19 July 2018: Becoming more environmentally sustainable is not only viable for small businesses, but could yield even greater benefits as these small and medium enterprises (SMEs) grow.
This is according to Stanton Naidoo, Executive General Manager: Property & Asset Management Services at Business Partners Limited, who mentions that many SME owners still mistakenly believe, that going green should only become a priority once a fledgling business has managed to establish itself as a profitable enterprise.
“In fact, the advantages of implementing sustainable practices and strategies into an SME far outweigh any cost implications. In relation to this, a study by McKinsey & Company1 has revealed a strong correlation between resource efficiency and financial performance among businesses. It has also shown that businesses with well-rounded sustainability strategies are more attractive to investors and funders. As an example, investments by funders into sustainable and socially responsible businesses have increased by 22% in the US and Europe markets,” says Naidoo.
He points out that aside from the long-term, positive implications of sustainable business practices, the fact remains that the increasing cost of essential business resources such as fuel, electricity, water and materials are all adding additional pressure to business operations.
Naidoo says that it is not only possible to become more sustainable without breaking the bank, but it also becomes increasingly costly to delay implementing sustainability measures. “There are affordable ways to “green” a small business, if tackled with an innovative mind-set. But as a business grows, it actually becomes more expensive to bring in large scale sustainable measures. If business owners delay it for too long, they may find that they have unnecessarily wasted massive amounts of cash throughout the years, and that their operation has become very expensive to convert to “green” measures.”
With this in mind, Naidoo states that entrepreneurs can consider any of the following steps when endeavouring to green their SMEs:
Fit energy-efficient lighting: It is estimated that lighting in the residential and commercial environments combined consumes approximately 50% of South Africa’s electricity2. Although energy-efficient LED lighting can be more expensive, the cost can easily be offset by the fact that these consume between 70% and 90% less energy.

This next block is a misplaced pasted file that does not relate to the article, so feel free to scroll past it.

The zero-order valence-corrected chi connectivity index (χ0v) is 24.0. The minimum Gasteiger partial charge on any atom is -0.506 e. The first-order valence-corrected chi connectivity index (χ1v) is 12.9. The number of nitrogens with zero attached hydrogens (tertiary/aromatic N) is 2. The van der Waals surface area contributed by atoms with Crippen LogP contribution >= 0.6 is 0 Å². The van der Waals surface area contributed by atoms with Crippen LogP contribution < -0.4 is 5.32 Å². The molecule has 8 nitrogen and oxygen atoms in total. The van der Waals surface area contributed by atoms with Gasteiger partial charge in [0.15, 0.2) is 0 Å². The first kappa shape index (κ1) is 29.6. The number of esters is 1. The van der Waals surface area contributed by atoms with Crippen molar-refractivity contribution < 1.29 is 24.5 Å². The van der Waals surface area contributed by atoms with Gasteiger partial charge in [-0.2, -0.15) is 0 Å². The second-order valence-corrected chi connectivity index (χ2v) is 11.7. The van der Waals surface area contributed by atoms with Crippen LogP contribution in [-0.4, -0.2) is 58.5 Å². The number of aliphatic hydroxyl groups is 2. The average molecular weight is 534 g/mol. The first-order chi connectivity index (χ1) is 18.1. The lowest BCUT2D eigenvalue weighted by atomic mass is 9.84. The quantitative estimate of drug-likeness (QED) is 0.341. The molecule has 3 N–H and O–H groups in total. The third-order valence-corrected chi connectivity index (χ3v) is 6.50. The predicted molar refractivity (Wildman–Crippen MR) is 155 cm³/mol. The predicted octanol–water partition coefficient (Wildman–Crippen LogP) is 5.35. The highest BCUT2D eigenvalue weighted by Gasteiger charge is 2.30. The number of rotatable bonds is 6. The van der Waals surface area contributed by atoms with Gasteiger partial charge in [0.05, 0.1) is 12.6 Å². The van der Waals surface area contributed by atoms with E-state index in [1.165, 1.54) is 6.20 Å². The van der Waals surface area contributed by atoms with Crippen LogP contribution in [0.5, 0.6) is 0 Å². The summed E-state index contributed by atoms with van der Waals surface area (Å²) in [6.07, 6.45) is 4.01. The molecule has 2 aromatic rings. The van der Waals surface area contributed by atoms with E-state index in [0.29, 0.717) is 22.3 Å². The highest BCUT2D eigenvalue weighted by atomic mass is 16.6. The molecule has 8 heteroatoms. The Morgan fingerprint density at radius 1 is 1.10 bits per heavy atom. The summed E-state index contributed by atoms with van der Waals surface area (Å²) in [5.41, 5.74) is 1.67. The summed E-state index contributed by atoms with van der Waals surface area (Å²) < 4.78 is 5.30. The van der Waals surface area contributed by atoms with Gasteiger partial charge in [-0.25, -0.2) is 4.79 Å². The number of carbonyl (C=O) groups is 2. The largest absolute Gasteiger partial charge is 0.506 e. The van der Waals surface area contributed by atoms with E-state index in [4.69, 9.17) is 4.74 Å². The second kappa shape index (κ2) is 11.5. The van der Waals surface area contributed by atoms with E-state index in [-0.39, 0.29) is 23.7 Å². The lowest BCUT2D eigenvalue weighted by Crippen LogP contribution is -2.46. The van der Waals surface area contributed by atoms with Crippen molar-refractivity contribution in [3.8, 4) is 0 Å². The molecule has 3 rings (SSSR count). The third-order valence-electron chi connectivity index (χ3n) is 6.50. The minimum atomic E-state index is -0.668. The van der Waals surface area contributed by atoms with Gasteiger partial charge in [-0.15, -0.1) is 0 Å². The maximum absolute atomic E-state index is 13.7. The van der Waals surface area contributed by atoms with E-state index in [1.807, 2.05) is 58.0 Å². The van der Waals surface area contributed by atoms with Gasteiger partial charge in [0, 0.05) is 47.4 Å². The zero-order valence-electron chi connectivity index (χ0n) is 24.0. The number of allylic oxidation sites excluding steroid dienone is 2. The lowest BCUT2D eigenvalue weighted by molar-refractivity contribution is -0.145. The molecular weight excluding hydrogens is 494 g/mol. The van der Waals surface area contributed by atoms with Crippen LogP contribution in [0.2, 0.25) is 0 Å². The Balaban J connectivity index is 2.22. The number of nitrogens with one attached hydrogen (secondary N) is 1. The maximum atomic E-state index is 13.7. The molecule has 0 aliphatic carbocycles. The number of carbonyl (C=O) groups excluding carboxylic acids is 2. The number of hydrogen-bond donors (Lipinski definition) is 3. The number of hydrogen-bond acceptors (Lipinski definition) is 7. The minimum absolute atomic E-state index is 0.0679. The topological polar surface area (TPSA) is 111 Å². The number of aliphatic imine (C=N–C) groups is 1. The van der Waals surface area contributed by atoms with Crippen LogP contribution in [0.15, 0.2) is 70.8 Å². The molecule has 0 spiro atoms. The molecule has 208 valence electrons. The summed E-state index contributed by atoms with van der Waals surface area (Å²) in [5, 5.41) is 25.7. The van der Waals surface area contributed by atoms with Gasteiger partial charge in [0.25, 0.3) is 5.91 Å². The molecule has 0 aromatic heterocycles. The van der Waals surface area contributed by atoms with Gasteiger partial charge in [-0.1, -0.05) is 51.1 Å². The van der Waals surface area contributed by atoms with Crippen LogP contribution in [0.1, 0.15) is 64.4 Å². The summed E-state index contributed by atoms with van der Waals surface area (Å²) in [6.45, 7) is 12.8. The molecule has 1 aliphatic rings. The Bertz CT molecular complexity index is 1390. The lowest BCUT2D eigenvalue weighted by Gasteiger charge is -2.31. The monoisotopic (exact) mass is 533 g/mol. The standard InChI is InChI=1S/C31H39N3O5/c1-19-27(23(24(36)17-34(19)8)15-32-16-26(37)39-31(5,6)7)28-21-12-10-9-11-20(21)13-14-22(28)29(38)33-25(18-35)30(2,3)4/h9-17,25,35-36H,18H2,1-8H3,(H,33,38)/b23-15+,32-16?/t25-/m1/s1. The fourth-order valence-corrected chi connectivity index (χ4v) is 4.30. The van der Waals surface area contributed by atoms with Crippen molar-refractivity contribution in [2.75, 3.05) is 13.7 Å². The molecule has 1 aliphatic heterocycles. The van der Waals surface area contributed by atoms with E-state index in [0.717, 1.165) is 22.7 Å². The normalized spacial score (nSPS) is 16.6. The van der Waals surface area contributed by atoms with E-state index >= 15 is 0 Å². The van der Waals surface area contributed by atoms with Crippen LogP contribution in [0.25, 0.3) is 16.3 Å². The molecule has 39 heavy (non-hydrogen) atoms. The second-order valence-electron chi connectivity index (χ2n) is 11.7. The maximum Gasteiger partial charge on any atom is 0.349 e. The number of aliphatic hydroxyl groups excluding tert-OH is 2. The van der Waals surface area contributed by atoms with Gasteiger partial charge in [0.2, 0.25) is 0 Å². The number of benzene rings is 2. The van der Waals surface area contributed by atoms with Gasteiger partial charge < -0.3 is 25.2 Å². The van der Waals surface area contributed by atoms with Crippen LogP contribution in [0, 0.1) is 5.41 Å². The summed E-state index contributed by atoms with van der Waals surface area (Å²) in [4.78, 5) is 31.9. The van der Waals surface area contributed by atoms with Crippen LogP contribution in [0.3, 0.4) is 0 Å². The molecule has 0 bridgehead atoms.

Insulate the roof: While this may only be possible for property owners, there is a strong case to be made for this measure if renting the business premises. Optimised insulation is often the single biggest difference one can make at a relatively low cost.
Install solar panels: The cost of installing renewable energy generation technology can be offset by the tax benefits involved. The Income Tax Act allows businesses to enjoy accelerated capital allowances, in respect of renewable energy spend, as a tax deduction. These tax incentives contribute towards driving down operating costs and one can enjoy a return on the capital investment over the shorter term.
Opt for portable water tanks: Installing a fully functioning grey-water system might be beyond the reach of most owners of existing buildings because of the cost of re-doing the plumbing system. However, installing large portable water tanks to capture rainwater is an affordable step towards sustainable water use.
Use recycled materials, and find ways to recycle as much as possible: Recycled building materials are cheaper and more sustainable, and can be made to look brand new. Waste materials from other manufacturing companies (such as furniture makers) can also be incorporated in other businesses; and finding opportunities to recycle the business’s own resources, all present opportunities to save money, become more efficient and be noticed by potential clients and partners.
Work with experts: Sustainability has become a specialised industry and one would not be unwise to seek the advice of a service provider that specialises in this field. From architects, to energy consultants and recycling experts, professional help often pays for itself in savings and valuable learnings.
“Paying attention to more responsible and accountable behaviour can yield good benefits, and SMEs that embrace environmentally conscious and sustainable practices may find better ways to close the gap between themselves and larger competitors. Building a business on the principles of best practice as soon as possible is imperative for local SMEs that aim to become industry leaders,” concludes Naidoo.